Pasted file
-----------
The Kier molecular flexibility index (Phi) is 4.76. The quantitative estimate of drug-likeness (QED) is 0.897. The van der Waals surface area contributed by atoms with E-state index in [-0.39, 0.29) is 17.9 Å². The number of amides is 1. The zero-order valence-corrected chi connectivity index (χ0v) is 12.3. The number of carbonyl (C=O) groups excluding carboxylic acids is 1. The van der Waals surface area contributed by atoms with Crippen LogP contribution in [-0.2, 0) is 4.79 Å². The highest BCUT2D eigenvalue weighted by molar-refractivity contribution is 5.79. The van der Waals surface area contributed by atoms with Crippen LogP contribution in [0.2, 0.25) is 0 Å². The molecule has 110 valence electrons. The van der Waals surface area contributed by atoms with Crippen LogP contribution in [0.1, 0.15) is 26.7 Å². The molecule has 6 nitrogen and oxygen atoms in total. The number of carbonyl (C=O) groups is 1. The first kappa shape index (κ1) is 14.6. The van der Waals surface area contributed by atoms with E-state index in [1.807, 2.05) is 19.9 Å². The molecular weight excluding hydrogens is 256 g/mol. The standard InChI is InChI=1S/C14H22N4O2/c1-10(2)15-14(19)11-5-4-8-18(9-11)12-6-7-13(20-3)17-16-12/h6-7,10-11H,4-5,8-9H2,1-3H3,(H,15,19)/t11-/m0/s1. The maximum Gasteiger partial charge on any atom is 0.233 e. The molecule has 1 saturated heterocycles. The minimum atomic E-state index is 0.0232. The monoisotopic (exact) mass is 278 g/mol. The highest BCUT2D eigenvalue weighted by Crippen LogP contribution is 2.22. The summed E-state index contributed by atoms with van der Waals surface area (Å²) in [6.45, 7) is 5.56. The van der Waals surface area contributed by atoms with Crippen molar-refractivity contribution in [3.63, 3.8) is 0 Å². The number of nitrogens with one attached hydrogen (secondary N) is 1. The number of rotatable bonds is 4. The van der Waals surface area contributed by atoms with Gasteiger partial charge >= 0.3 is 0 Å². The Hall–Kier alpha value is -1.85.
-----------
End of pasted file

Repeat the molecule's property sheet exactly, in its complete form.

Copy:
The Kier molecular flexibility index (Phi) is 4.76. The quantitative estimate of drug-likeness (QED) is 0.897. The van der Waals surface area contributed by atoms with E-state index in [-0.39, 0.29) is 17.9 Å². The number of amides is 1. The zero-order valence-corrected chi connectivity index (χ0v) is 12.3. The number of carbonyl (C=O) groups excluding carboxylic acids is 1. The van der Waals surface area contributed by atoms with Crippen LogP contribution in [-0.2, 0) is 4.79 Å². The highest BCUT2D eigenvalue weighted by molar-refractivity contribution is 5.79. The van der Waals surface area contributed by atoms with Crippen LogP contribution in [0.2, 0.25) is 0 Å². The molecule has 110 valence electrons. The van der Waals surface area contributed by atoms with Crippen LogP contribution in [0.1, 0.15) is 26.7 Å². The molecule has 6 nitrogen and oxygen atoms in total. The number of carbonyl (C=O) groups is 1. The first kappa shape index (κ1) is 14.6. The van der Waals surface area contributed by atoms with E-state index in [1.807, 2.05) is 19.9 Å². The molecular weight excluding hydrogens is 256 g/mol. The standard InChI is InChI=1S/C14H22N4O2/c1-10(2)15-14(19)11-5-4-8-18(9-11)12-6-7-13(20-3)17-16-12/h6-7,10-11H,4-5,8-9H2,1-3H3,(H,15,19)/t11-/m0/s1. The maximum Gasteiger partial charge on any atom is 0.233 e. The molecule has 1 saturated heterocycles. The minimum atomic E-state index is 0.0232. The monoisotopic (exact) mass is 278 g/mol. The highest BCUT2D eigenvalue weighted by Crippen LogP contribution is 2.22. The summed E-state index contributed by atoms with van der Waals surface area (Å²) in [6.45, 7) is 5.56. The van der Waals surface area contributed by atoms with Crippen molar-refractivity contribution in [3.63, 3.8) is 0 Å². The number of nitrogens with one attached hydrogen (secondary N) is 1. The number of rotatable bonds is 4. The van der Waals surface area contributed by atoms with Gasteiger partial charge >= 0.3 is 0 Å². The Hall–Kier alpha value is -1.85.